Compiling of "wood balances" (general balances, trade balances) for Germany, the EU, and its member countries
Annual fellings contribute about the fourth part of the total supply of all wood based products in Germany. Imports account for more than 50 per cent and hence the largest part, as our annual calculations of the wood balances for Germany show. Where does the rest come from?
Background and Objective
Our analysis of wood balances aims at showing total supply, use and consumption of all wood and wood based products. Hence, it illustrates the relation of domestic production, foreign trade and use and provides insights in market structures and markets developments. As such wood balances are an important basis of information for actors in politics and industry.
On the supply side, our wood balance comprises the annual fellings, the quantity of domestic recovered paper and recovered wood and the imports. The use side shows the exports and domestic consumption. Changes in stocks of wood products are also recorded. Data sources are official statistics, statistics from industry federations and scientific studies. Data of annual fellings are taken from Thünen-Recalculation of Wood Fellings, beginning with the year 1995.The general time series of our data start in 1950.
Wood and wood based products comprises all wood based raw materials as well as semi-finished and finished products. For the calculation we use the unit cubic meters of roundwood equivalent (m³(r)). This unit is a theoretical figure which expresses how many units of roundwood have been used for the manufacturing of a unit of a specific wood based product. Consequently, losses of wood during processing are considered.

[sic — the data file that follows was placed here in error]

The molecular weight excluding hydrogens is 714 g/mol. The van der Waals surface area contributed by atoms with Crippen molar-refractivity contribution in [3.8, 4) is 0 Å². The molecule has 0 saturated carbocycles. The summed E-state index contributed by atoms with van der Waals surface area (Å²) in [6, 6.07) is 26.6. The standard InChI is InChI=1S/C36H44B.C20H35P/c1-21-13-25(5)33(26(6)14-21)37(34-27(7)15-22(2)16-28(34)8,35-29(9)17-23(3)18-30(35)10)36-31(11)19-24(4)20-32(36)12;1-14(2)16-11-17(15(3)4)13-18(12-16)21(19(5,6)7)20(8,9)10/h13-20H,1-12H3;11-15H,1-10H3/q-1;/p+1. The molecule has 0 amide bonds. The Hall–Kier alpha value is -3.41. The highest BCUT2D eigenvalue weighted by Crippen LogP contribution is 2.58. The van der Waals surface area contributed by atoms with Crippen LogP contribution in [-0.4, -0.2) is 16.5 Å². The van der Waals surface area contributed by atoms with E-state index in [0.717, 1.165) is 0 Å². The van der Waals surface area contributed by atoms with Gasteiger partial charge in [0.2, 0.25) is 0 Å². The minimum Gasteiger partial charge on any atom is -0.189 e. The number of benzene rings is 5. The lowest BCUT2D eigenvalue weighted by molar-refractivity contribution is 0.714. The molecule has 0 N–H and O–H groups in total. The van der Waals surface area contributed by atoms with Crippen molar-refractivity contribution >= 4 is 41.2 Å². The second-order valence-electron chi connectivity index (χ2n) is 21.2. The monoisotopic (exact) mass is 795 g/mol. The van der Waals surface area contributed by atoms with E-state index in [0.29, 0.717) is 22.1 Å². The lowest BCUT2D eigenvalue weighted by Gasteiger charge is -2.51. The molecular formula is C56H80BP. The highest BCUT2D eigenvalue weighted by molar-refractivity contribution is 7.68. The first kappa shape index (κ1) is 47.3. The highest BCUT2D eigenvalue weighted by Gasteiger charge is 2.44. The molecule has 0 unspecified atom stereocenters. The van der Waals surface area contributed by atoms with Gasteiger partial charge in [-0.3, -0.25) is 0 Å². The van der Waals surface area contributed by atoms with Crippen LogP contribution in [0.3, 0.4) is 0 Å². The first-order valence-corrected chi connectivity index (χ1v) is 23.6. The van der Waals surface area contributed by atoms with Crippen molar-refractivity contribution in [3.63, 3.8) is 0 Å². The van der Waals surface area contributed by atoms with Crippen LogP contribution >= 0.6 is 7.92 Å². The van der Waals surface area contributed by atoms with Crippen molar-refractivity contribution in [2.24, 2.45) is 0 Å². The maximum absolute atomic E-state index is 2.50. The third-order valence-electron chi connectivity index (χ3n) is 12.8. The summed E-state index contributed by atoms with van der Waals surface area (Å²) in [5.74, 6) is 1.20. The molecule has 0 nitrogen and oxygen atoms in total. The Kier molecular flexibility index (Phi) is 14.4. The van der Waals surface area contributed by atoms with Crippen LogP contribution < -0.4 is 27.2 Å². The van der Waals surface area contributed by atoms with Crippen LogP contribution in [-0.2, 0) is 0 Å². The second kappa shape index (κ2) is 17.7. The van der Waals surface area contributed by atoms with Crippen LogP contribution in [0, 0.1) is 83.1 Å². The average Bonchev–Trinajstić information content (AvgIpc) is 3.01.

Since 1950, the total wood balance of Germany (i.e. the use volume as well as the supply) has almost continuously grown from 30 million m³(r) in 1950 up to 270 million m³(r) actually. This is due primarily to the increase of the foreign trade. Foreign trade accounts for about one half of the total balance.
The balance volume in 2017 accounts to 266.1 million m³(r), which equals an increase of 3.4 % compared to 2016. In 2018 a further increase of 2.1 % to a total of 271.8 million m³(r) can be reported. However, 2019 shows a decrease of 3.0 % to 263.5 million m³(r) according to preliminary trade data.
Apparent domestic consumption increases in 2017 about 0.8 % compared to 2016. 2018 shows a decline of 2.1 % to 127.4 million m³(r) and 2019 (provisional) a further decrease of 3.7 % to 122.7 million m³(r). In 2018, 77.7 million m³(r) of domestic consumption accounted for wood products and 49.6 million m³(r) accounted for paper products.
Links and Downloads
Weimar H (2020) Holzbilanzen 2017 bis 2019 für die Bundesrepublik Deutschland. Braunschweig: Johann Heinrich von Thünen-Institut, 37 p, Thünen Working Paper 153, DOI:10.3220/WP1598873344000
Weimar H (2018) Holzbilanzen 2015 bis 2017 für die Bundesrepublik Deutschland und Neuberechnung der Zeitreihe der Gesamtholzbilanz ab 1995. Braunschweig: Johann Heinrich von Thünen-Institut, 26 p, Thünen Working Paper 101, DOI:10.3220/WP1533821115000
Weimar H (2016) Holzbilanzen 2013 bis 2015 für die Bundesrepublik Deutschland. Hamburg: Johann Heinrich von Thünen-Institut, 25 p, Thünen Working Paper 57, DOI:10.3220/WP1463058733000
Weimar H (2014) Holzbilanzen 2012 und 2013 für die Bundesrepublik Deutschland. Hamburg: Johann Heinrich von Thünen-Institut, 37 p, Thünen Working Paper 31, DOI:10.3220/WP_31_2014
Seintsch B, Weimar H (2013) Holzbilanzen 2010 bis 2012 für die Bundesrepublik Deutschland. Hamburg: Johann Heinrich von Thünen-Institut, 37 p, Thünen Working Paper 9, DOI:10.3220/WP_9_2013